Cost should not be only driver of social policies; principles matter, too, writes Tapu Misa.

Why do the papers spelling out the lifetime costs of beneficiaries call them "clients"?

Clients have rights (including the right to a measure of dignity). I'd have opted for "second-class citizens" myself, but apparently even they have rights.

"Losers" or "bludgers" would have been more fitting, but the PC brigade can be so precious about that kind of thing.

Doesn't everybody know that when you get money from the state, you automatically lose the right to make decisions about your own children?


It stands to reason: if you're too hopeless to work, you're too hopeless to be trusted with the care of your own children.

Clearly, only ignorant and lazy people are unemployed.

It's true that people who get Working For Families are also receiving money from the state, but they still have rights because people who do a minimum of 20 hours a week never neglect their children. It's just common sense, isn't it?

This is how it is on Planet Paula.

The lifetime cost of benefits, by the way, is $78 billion.

Paula Bennett says it's useful to know this, even though the vast majority of people don't stay on benefits all their lives. Unless they're severely disabled. The unemployed get off reasonably quickly when there are jobs, and even the majority of DPB mums are off the benefit in under four years.

Still, this should not be seen as a cynical attempt by the Government to scare the bejesus out of taxpayers and soften us up for more so-called commonsensical "reforms" driven by a manufactured "welfare crisis".

No, no. It's to help the Government decide where it should spend our money. For example, thanks to the nearly million-dollar actuarial valuation from Australian firm Taylor Fry (a much better use of our money than feeding hungry kids), the Government now knows that it should invest more in getting young people into work. Apparently, it would never have known this otherwise. The "investment approach" is trumpeted as the "foundation for the benefit reform package".


It's no accident that this sounds a lot like the ACC approach.

As a Cabinet paper explained, it's "similar to insurance schemes, such as ACC".

Such an approach had "enhanced ACC's understanding of its clients, driven improvements in its services, and led to a significant drop in long-term costs".

It was a National government which in 1998 changed ACC's funding from a pay-as-you-go social insurance model to a fully funded private insurance one, a change which had the immediate effect of making ACC look unaffordable and in crisis.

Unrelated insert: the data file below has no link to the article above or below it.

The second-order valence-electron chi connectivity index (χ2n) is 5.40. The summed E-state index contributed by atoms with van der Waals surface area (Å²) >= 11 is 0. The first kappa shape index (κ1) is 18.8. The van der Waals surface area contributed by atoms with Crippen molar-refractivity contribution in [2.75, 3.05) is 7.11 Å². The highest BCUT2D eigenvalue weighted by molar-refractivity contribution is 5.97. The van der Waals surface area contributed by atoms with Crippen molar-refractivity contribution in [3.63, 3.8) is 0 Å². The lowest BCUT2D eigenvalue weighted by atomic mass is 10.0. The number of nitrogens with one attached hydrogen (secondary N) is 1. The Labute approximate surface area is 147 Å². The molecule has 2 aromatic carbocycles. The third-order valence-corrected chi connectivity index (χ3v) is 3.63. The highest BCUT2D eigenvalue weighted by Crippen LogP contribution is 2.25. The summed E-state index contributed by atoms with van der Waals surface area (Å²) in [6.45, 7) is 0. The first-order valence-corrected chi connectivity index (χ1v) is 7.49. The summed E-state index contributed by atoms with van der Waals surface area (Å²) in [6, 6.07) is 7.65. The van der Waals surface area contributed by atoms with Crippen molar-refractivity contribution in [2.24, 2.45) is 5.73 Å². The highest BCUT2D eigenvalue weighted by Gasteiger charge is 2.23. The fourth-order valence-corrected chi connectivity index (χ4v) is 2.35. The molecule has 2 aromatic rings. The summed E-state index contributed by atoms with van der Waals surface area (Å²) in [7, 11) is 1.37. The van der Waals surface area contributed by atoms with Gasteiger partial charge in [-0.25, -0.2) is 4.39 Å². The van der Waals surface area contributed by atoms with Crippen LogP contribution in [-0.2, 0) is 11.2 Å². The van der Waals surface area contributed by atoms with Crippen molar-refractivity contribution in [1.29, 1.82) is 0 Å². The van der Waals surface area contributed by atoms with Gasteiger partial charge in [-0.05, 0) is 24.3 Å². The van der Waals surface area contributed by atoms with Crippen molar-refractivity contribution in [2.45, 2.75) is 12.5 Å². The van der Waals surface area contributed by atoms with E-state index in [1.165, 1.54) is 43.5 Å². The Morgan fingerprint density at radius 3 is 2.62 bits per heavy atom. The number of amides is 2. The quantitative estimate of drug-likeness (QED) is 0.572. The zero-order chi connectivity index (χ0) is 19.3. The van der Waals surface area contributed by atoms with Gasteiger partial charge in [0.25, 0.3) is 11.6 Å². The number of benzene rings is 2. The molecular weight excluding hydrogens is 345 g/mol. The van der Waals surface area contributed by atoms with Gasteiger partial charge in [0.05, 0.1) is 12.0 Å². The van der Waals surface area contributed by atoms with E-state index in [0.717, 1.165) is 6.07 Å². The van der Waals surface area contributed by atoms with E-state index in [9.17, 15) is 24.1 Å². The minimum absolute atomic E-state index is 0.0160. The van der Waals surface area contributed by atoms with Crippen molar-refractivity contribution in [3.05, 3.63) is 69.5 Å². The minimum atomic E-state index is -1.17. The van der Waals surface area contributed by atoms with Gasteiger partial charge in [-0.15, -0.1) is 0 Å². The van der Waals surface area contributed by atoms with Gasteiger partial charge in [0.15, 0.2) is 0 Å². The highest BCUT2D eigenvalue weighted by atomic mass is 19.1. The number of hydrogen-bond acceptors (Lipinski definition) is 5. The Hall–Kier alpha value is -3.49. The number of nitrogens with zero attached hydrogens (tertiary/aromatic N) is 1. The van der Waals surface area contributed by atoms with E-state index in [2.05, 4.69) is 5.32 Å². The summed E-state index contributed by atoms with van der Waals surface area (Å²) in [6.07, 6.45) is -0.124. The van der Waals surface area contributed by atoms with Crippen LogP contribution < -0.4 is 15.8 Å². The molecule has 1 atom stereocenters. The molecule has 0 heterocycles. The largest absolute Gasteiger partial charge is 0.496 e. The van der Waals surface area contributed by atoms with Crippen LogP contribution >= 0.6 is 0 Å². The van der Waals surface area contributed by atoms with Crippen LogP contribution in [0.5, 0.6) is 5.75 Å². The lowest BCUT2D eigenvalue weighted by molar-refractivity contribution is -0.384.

It wasn't; ACC posted a surplus of $3.5 billion last year.

But that change led to the "culture of disentitlement" that's seen thousands of ACC claimants shunted off the corporation's books and on to lower-paying benefits.


Will the benefit system go the same way?

The abovementioned Cabinet paper suggested the Government might want to "revisit the question of whether forward funding would enhance the performance of the benefit system even further".

How we count, and what we count, matters.

How many of us would think of children as affordable if we were told that we'd need to have, upfront, the lifetime cost of a child before being permitted to bring one into the world?

Just so you know, a 2009 Inland Revenue estimate reckoned the cost of raising one child to 18 at $250,000.

But to really scare yourself childless, I suggest the more recent costing from a UK insurer, which puts the price tag of raising one child to the age of 21 at $427,923.


Since the Gross Domestic Product began measuring national progress, critics have decried its failure to distinguish between bad (prisons, air pollution, cigarette advertising) and good growth, or to account for the uncountable.

As Robert F. Kennedy famously said in 1968, GDP measured "neither our wit nor our courage, neither our wisdom nor our learning, neither our compassion nor our devotion to our country.

"It measures everything, in short, except that which makes life worthwhile".

It makes sense to have an official measure of poverty so we can see if we're making a difference.

We should know, too, how many jobs are being created or destroyed so governments can be held accountable, like beneficiaries.

Last week, for example, the Government boasted that it had created more than 50,000 jobs in the last two years. Inconveniently, Statistics NZ then said we actually lost 13,000 between March 2008 and June 2011 (or 47,000, as CTU president Helen Kelly told Radio NZ, if you count from December 2008).


An investment approach has its uses.

If the Government were to measure the cost of child poverty (it doesn't; but others estimate it at up to $10 billion a year), investing a few million a year to feed kids at poor schools would make fiscal sense.

In earlier times, our social security policies were underpinned by clear principles.

Like the need for a dignified existence, of the kind that allowed all New Zealanders to thrive rather than merely survive.

If we no longer believe this, it should be spelled out, alongside the lifetime costs of welfare.

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